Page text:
A Travellerspoint blog


Ride into Lviv 52km


I set my alarm on my phone to wake me up at five so I could ride into Lviv as early as possible this morning. However a combination of total exhaustion from the day before coupled with the early morning darkness and cold meant that it wasn't long before I'd thrown that plan out of the window.


I did manage to get out on the road at around six thirty and started the forty or so kilometres ride to the small city of Lviv. It's my last stop on what has been a rather whistle stop tour of the country; I've been here almost two weeks now. I've been told by many people that it's a place full of charm and certainly worth a couple of days visit.


I arrived in the city later than I planned slap bang in the middle of early morning rush hour traffic. If this wasn't bad enough part of Lviv's charm I suppose is in it's medieval stone cobbled streets; a complete nightmare for my poor bike. I tried my best to negotiate the wheels over the surface but in the end had to give in when faced with a steep climb into the city itself and up and around some hairpin like corners.


Lviv isn't a big city, in fact I'd say it's more of a large town and my first impressions were very good. Lots of stunning old buildings mixed in with impressive churches; it does to a certain extent feel like stepping back in time. By this point I'd decided that the best course of action was to push the bike through the streets as I was following GPS instructions. Not only did I have to contend with traffic and cobbled paving but Lviv also has trams another total disaster for thin bike tires.


I eventually came to the hostel I'd located online, The Kosmonaut. I haven't stayed in a hostel for a while but a quick Internet search brought up a number of options in Lviv. I chose this one primarily on the basis that many people said that it has the friendliest staff in the whole of Lviv.
The unfortunate thing however for me was that it's located on the 3rd floor of a building which meant lugging my bike upstairs for the first time in a while. I checked in very early and my first impressions of the place are very good, apparently it recently underwent some renovation work and certainly looks good value for money at just over six pounds a night. I naturally went for the cheapest option the eight bed mixed dorm. Part of my reason for coming and staying in a hostel was that it's been a while since I interacted with fellow travellers so you can imagine my slight disappointment when I realized that I was in fact the only person staying here. Every cloud though and it did mean that I have the whole of a large room all to myself.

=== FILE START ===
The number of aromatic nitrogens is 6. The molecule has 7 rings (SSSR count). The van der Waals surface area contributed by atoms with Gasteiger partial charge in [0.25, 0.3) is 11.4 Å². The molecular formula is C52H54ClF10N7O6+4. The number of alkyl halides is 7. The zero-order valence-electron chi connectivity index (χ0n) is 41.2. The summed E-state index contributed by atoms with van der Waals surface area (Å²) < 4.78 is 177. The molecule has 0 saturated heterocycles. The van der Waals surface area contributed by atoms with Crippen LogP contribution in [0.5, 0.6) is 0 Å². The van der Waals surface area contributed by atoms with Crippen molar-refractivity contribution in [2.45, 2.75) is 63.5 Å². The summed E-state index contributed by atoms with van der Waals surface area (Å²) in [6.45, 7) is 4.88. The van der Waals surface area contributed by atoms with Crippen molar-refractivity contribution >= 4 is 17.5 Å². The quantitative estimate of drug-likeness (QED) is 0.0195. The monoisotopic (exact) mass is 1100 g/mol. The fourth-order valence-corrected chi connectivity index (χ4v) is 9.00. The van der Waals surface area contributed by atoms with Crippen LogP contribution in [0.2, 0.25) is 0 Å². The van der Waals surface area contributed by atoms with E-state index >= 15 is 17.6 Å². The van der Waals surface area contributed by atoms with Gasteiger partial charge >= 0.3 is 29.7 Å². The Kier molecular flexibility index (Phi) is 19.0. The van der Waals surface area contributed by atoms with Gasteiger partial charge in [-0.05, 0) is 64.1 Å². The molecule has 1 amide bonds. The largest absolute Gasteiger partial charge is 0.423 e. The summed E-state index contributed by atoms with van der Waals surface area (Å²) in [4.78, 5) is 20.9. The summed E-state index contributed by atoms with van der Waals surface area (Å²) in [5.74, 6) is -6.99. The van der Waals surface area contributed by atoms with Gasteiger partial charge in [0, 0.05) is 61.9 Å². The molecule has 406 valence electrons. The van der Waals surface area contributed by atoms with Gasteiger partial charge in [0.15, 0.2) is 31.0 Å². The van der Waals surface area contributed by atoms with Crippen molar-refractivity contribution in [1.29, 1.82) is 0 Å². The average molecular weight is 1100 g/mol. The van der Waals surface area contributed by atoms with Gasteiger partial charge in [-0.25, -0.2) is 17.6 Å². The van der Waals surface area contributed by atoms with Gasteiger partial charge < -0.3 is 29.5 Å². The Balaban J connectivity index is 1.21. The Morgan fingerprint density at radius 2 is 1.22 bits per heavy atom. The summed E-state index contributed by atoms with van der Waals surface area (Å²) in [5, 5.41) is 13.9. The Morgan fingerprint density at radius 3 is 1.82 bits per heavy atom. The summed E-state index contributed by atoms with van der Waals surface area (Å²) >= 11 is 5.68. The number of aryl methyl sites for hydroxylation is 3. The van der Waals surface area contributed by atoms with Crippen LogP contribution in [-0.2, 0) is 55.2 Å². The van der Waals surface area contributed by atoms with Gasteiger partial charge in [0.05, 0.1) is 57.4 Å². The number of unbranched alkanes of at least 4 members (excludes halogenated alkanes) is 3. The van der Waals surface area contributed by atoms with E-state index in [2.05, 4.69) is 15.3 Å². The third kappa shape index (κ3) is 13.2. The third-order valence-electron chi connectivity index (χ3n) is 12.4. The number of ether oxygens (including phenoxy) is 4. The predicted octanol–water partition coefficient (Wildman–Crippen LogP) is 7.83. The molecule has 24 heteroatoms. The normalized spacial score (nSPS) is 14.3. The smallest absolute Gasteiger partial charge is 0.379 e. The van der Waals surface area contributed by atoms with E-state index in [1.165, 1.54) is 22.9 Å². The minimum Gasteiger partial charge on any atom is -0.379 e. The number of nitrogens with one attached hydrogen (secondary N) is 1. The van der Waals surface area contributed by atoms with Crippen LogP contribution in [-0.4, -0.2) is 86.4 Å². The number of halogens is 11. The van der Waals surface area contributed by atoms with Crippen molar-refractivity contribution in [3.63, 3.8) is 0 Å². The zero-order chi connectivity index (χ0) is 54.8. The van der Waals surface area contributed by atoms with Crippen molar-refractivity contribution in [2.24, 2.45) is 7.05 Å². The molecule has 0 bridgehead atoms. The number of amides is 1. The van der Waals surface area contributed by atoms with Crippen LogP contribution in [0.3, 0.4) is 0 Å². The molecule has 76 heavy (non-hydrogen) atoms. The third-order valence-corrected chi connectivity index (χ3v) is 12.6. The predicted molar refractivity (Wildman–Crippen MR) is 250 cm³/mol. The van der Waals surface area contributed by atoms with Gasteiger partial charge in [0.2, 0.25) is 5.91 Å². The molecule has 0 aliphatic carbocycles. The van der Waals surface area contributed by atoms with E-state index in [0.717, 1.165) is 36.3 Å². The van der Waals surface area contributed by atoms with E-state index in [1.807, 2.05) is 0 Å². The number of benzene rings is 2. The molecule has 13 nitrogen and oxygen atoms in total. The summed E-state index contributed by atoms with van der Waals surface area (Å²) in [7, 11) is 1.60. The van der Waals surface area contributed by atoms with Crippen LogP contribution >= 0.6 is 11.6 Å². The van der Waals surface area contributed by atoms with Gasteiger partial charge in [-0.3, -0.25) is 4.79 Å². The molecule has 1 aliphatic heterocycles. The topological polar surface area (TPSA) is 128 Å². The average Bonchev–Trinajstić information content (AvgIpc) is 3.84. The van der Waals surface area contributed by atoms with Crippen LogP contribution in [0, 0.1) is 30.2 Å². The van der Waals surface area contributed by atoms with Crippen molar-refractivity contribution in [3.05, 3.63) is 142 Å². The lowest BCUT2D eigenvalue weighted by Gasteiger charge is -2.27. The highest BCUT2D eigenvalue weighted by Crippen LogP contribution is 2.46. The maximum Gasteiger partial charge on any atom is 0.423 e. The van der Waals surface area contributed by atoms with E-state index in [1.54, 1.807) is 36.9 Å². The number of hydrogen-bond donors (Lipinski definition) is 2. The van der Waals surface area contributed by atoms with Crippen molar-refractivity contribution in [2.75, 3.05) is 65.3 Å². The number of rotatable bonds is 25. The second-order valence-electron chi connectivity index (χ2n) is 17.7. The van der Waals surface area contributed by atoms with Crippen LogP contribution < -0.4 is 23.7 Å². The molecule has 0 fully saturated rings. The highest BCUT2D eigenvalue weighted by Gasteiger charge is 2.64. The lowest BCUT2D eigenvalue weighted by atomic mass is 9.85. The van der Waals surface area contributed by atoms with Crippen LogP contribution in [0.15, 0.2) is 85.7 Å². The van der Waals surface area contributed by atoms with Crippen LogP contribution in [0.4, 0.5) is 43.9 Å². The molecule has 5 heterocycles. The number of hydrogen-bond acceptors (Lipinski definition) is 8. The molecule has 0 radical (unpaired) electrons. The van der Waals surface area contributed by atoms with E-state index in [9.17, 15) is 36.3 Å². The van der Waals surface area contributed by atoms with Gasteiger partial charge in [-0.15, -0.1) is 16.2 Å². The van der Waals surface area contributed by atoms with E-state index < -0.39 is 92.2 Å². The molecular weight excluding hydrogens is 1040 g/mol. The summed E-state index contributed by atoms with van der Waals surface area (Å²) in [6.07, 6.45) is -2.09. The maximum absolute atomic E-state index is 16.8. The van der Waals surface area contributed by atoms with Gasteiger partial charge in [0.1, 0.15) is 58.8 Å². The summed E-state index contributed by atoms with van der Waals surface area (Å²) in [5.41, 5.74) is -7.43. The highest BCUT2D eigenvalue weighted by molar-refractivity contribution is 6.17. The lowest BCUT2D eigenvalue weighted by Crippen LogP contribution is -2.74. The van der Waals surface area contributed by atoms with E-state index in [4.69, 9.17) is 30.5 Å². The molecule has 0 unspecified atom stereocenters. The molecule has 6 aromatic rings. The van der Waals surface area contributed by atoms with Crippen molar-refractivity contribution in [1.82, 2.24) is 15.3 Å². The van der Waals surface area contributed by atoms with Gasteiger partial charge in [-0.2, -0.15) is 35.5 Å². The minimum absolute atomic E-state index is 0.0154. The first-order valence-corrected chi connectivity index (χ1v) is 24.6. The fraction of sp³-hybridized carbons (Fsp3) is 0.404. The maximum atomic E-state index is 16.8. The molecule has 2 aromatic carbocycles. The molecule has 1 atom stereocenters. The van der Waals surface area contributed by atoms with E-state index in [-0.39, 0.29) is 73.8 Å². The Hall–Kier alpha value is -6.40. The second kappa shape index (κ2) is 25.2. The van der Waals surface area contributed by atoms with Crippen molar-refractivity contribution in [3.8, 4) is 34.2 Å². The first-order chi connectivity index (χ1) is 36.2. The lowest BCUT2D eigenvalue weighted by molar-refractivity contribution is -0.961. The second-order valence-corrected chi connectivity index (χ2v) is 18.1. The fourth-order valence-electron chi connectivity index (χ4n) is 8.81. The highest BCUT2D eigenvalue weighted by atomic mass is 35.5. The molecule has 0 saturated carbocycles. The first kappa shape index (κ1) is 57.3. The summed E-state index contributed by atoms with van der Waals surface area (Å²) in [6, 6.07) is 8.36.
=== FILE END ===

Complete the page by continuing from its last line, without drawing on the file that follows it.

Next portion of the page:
One of the great joys of staying in a apartment or hostel is getting into the shower and the shower in the I'm glad to report is excellent.
My original plan was to stay here for one day but by the time I'd showered and shaved and made a cup of tea it was already lunch time. I was still feeling a bit on the tired side when I stepped out into the midday sun to take a walk around the city.

This is the problem when you arrive somewhere by bike I'm more often than not pretty tired after riding and the next thing I know I have to get out and about and see the city.

I have a small book, well two in fact where I do all of my planning. The first book is pretty much in pieces but the second one is surviving pretty well. I take it everywhere with me and it contains plans, routes, road numbers and distances. After consulting the Internet I realize it's about 350 kilometres to Krakow in Poland and that realistically I can expect to be in the Mnichovo Hradiste in the Czech Republic to meet my good friend Kauli s I planned on the 31st of August; although there is some talk of him coming and riding with me a bit when I cross over the border from Poland. I have a little bit of time to play with so I figure if I stay here an extra day it won't make any difference.